A stroke can damage your brain so that it no longer receives information from one side of your body. If this happens, you may not be aware of anything on one side, usually the side where you’ve lost movement (your affected side). This is called neglect or inattention.
Can training memory and attention on a home computer-task reduce spatial awareness problems after stroke?
More than 350,000 people in the UK have aphasia, a communication disability which can affect their ability to understand, speak, read, write and use numbers.
To mark Stroke Awareness Month 2021, we launched our Save Research campaign. Throughout May, the campaign raised awareness of the damaging effects of the COVID-19 pandemic on stroke research.
June is Aphasia Awareness Month. More than 350,000 people in the UK have aphasia, but still too little is known about it. Help us raise awareness and support the Communication Access Symbol initiative.
This research will investigate a computer-based version of a new treatment for spatial neglect after stroke, and whether it can be delivered at home.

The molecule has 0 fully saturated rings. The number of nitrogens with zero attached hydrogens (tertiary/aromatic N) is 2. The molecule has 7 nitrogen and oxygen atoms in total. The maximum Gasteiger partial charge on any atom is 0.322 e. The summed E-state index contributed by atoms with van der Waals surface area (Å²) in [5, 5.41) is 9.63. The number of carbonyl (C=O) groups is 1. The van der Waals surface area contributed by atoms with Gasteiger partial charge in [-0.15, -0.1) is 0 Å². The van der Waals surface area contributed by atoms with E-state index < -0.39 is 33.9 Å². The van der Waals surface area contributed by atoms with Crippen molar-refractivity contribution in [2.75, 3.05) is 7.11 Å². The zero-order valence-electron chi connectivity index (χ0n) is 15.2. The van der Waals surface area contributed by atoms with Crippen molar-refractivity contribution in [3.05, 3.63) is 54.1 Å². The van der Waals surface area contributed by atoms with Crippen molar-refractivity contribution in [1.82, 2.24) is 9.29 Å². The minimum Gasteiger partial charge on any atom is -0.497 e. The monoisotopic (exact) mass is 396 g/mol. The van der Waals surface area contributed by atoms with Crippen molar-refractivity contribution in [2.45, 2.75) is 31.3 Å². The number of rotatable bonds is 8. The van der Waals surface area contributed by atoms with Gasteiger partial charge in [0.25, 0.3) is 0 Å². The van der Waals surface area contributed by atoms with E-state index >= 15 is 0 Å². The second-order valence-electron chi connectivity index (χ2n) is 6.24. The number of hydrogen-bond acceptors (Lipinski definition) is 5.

Every year during June, organisations supporting people with aphasia work together to raise awareness. Around a third of people who have a stroke will experience aphasia. Greater awareness can mean easier communication and a better quality of life for a person with aphasia.
This year, June 2018, we have teamed up with other UK aphasia organisations and will be supporting the work of member organisations of the Aphasia Alliance, of which the Stroke Association is one.
Stroke is a global epidemic, in the UK alone someone will have a stroke every three and a half minutes.
On Wednesday 24th November, a Stroke Awareness Event was held at the University of Oxford, with the aim of raising awareness about stroke, stroke services and stroke research.